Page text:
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市場調查報告書
商品編碼
911032

RNA標的低分子 (2019年):來自企業、技術、目標、投資者、合作夥伴的產業展望

RNA-Targeted Small Molecules 2019: A Landscape Analysis of Companies, Technologies, Targets, Investors and Partners from an Industry Perspective

出版日期: | 出版商: La Merie Publishing | 英文 223 Pages | 訂單完成後即時交付

價格
  • 全貌
  • 簡介
  • 目錄
簡介

本報告套組提供對於做為藥物標的的RNA的低分子藥物研發、開發環境的相關分析,使用低分子以RNA為標的的方法,市場上相關利益者,RNA生物學的技術低分子藥物研發,使用了主要RNA標的低分子的前臨床、臨床經驗,融資情形,及主要企業簡介等彙整。

第1章 摘要整理

第2章 簡介 & 概要

第3章 mRNA轉譯的規則:各低分子

  • 概要
    • 企業
    • 技術、標的
    • 前臨床、臨床經驗
    • 聯盟、融資
    • 企業評估
  • 企業簡介
    • Anima Biotech
    • eFFECTOR Therapeutics
    • Eloxx Pharmaceuticals
  • 主要的技術簡介
    • 轉譯調節治療的平台
  • 醫藥品、醫藥品候補藥的簡介
    • BAY 1143269
    • eFT226
    • eIF4E Inhibitors
    • ELX-02
    • Tomivosertib
    • Translarna

第4章 RNA剪接修飾:各低分子

  • 概要
    • 企業
    • 技術、標的
    • 前臨床、臨床經驗
    • 聯盟、融資
    • 企業評估
  • 企業簡介
    • H3 Biomedicine
    • Panorama Medicine
    • PTC Therapeutics
    • Skyhawk Therapeutics
  • 主要技術的簡介
    • RNA剪接的平台
  • 醫藥品候補藥的簡介
    • Branaplam
    • E7107
    • H3B-8800
    • PTC258
    • Risdiplam

第5章 直接RNA標的:各低分子

  • 概要
    • 企業
    • 技術
    • 標的、適應症
    • 聯盟、融資
    • 企業評估
  • 企業
    • Arrakis Therapeutics
    • Expansion Therapeutics
    • Novation Pharmaceuticals
    • Nymirum
    • Ribometrix
    • Saverna Therapeutics
    • Target RNA

第6章 間接RNA標的 (Epitranscriptomic) 低分子

  • 概要
    • 企業
    • 技術
    • 標的、適應症
    • 聯盟、融資
    • 企業評估
  • 企業簡介
    • AC Immune
    • Accent Therapeutics
    • EPICS Therapeutics
    • Gotham Therapeutics
    • ImStar Therapeutics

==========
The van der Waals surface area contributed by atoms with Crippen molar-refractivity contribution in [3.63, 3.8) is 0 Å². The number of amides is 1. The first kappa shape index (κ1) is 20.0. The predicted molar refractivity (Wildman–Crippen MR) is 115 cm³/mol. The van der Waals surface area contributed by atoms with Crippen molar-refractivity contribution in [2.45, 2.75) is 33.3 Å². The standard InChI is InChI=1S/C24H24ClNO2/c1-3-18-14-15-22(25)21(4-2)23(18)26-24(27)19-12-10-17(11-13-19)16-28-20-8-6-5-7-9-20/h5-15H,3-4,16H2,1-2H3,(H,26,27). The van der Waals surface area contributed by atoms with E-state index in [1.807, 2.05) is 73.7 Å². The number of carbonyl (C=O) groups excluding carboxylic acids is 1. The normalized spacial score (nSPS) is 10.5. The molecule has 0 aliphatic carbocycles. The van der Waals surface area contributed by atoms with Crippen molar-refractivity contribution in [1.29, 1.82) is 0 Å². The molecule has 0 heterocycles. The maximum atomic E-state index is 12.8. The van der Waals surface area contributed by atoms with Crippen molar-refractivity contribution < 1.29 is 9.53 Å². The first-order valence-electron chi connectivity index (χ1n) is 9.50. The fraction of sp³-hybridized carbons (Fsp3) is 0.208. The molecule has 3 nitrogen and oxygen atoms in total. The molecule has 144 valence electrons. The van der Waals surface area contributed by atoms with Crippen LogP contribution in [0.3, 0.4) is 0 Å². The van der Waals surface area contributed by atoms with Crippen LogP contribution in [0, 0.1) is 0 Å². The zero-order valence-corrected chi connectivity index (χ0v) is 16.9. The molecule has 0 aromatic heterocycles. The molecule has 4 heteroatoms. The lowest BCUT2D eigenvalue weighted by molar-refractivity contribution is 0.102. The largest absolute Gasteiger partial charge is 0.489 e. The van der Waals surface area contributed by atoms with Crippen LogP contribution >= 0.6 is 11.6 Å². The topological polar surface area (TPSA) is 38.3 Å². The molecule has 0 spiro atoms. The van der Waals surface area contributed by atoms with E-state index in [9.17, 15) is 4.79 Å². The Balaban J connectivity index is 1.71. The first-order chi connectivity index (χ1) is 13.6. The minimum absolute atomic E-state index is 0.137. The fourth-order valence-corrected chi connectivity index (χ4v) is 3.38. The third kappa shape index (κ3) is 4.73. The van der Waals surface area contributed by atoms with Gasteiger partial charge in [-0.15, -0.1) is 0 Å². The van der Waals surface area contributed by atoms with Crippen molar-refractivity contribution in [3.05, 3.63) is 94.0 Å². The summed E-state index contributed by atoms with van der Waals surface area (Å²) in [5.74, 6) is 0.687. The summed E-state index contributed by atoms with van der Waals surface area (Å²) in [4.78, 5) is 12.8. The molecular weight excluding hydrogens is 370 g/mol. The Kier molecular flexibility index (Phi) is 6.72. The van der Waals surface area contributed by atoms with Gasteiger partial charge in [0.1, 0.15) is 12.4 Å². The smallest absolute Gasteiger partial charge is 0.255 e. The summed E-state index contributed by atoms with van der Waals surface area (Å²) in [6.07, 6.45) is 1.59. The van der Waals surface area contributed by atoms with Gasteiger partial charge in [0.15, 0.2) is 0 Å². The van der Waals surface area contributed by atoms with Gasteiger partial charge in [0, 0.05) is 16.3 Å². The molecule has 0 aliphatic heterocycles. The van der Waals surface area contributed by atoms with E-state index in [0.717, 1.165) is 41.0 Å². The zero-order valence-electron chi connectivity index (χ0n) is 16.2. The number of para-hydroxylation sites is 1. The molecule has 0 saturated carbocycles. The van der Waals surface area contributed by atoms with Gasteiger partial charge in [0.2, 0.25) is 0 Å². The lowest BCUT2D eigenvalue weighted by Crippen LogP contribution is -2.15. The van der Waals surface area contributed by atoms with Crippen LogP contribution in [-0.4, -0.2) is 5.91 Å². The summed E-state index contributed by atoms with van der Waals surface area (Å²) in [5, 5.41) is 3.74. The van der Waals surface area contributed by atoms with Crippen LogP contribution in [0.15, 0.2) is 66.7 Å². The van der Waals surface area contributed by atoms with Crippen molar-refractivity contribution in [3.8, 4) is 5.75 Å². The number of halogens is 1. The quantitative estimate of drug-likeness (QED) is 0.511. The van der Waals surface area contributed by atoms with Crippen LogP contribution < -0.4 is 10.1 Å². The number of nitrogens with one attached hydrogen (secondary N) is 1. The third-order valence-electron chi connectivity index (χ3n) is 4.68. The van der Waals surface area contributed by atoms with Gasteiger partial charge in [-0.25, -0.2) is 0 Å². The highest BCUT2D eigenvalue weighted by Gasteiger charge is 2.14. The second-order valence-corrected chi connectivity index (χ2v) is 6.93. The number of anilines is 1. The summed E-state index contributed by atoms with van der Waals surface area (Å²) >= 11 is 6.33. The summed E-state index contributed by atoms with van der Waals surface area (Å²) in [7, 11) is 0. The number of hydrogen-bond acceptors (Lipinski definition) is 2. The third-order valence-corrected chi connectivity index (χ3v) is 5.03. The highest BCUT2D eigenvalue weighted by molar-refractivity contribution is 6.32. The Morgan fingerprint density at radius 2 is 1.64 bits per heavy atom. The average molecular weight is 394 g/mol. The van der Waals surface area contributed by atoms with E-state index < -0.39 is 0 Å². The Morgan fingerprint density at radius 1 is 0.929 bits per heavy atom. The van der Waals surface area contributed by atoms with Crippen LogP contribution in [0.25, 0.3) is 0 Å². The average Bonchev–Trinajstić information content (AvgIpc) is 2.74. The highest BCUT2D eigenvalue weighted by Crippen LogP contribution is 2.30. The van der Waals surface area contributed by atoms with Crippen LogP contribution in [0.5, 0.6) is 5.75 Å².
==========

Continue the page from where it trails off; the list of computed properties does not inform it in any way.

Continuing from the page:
• STORM Therapeutics
    • Twentyeight-Seven Therapeutics

第7章 RNA的相關利益者的主要醫藥品企業

  • 概要
  • 企業
    • Biogen
    • Boehringer Ingelheim
    • Bristol-Myers Squibb
    • Celgene
    • Eli Lilly
    • Merck
    • Novartis
    • Pfizer
    • Roche
    • 武田藥品工業
    • UCB

第8章 展望、預測

第9章 參考資料

第10章 附錄1-4

目錄
Product Code: LMFR0030

This report provides you with a landscape description and analysis of discovery and development of small molecules against RNA as a drug target from an industry perspective as of September 2019.

The report brings you up-to-date with information about and analysis of

  • Approaches to target RNA with small molecules: splicing, translation, epitranscriptomics and direct RNA targeting;
  • Stakeholders in the field: technology and major pharmaceutical companies, investors and CROs;
  • Technologies of RNA biology and small molecule drug discovery in a repeatable and scalable way;
  • Preclinical and clinical experience with selected RNA-targeted small molecules;
  • Targets and indications selected for RNA-targeted small molecule drug discovery;
  • Financing situation of technology companies and key investors in the field
  • Partnering deals with financial terms;
  • Comparative assessment of technology companies.